Publius Ovidius Naso ('Ovid') was born in Sulmo, north of Rome, in 43 BCE. Although educated to take part in political and public life, as an aesthete from the very start, he tells us in his first published collection of poetry that he has no intention of 'learning wordy laws by heart', or 'prostituting' his voice to the 'ungrateful Forum' (Amores 1.15.6). Ovid presents himself as a true literary celebrity at the height of his fame, until a political event compromised his favor with the emperor Augustus. He describes it as a 'carmen et error' (Tristia 2.207), a 'poem and a mistake': the poem was no doubt the Ars Amatoria ('Guidebook for Love'), which seems to have fallen foul of Augustus' conservative marriage legislation, but the mistake remains a mystery. He was exiled to Tomis on the Black Sea, and scholars estimate that he died there in 17 CE.
Ovid strikes us as a particularly modern poet. He knew how to take genres apart, recognizing and exposing their codes and patterns, then he delighted in reassembling them in surprising ways. He wrote love poetry on the model of the elegists of the previous generation, but replaced their earnestness with the teasing suggestion that his beloved was merely a literary invention to suit his whims. He wrote didactic ('educational') poems on the model of Vergil’s Georgics (on agriculture) and Lucretius’ De Rerum Natura (on Epicurean philosophy), but instead took as his topics hooking up (Ars Amatoria), hooking fish (Halieutica), cures for romantic malaise (Remedia Amoris), and recipes for women’s cosmetics (Medicamina Faciei Femineae). Most famously, he wrote a radical kind of epic poem, the Metamorphoses, in which the grand narrative we might expect from epic has been shattered into tiny pieces and rearranged into an elaborate interlocking mosaic, each miniature scene refracting the general theme of metamorphosis. The poem begins with the metamorphosis of chaos into matter and ends with the metamorphosis of Julius Caesar into a star, weaving together some 250 other mythological tales in between. Ovid later claimed that this masterpiece was incomplete (Tristia 1.7.14, 39-40), but few have believed him – he seems even here to be ironic, deliberately echoing Vergil’s status as the author of the incomplete Aeneid.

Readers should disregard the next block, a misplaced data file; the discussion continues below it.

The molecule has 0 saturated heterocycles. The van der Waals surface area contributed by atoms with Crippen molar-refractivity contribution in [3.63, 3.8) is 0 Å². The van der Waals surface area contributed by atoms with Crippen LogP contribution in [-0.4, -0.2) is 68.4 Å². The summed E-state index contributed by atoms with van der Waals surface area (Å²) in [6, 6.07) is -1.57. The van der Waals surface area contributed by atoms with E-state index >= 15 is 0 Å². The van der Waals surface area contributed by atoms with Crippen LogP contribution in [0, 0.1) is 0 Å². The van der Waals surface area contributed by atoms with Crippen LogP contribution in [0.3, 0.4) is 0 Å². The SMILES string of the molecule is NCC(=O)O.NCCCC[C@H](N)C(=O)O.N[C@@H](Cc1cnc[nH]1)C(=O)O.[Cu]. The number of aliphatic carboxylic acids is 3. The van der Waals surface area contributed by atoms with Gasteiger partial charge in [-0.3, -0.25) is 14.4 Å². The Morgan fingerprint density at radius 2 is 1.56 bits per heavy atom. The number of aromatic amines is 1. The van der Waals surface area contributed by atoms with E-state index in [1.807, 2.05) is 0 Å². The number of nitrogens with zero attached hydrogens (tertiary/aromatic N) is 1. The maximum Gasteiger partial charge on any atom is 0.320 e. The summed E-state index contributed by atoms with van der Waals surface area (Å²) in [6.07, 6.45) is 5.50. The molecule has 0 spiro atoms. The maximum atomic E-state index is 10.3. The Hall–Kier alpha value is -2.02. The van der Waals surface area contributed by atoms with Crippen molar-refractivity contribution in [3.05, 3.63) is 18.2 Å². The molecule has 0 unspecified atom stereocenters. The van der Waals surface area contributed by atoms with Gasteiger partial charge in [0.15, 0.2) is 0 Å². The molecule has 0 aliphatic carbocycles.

Written by James Uden, Classics, Columbia University
Works Consulted & Further Reading
K. Volk. Ovid, Malden, MA: Wiley-Blackwell, 2010 (A clear and accessible account of Ovid’s life and writings)
The Cambridge Companion to Ovid (accessible online through Columbia library, with articles on literary style, issues of gender, politics and reception of Ovid’s poetry)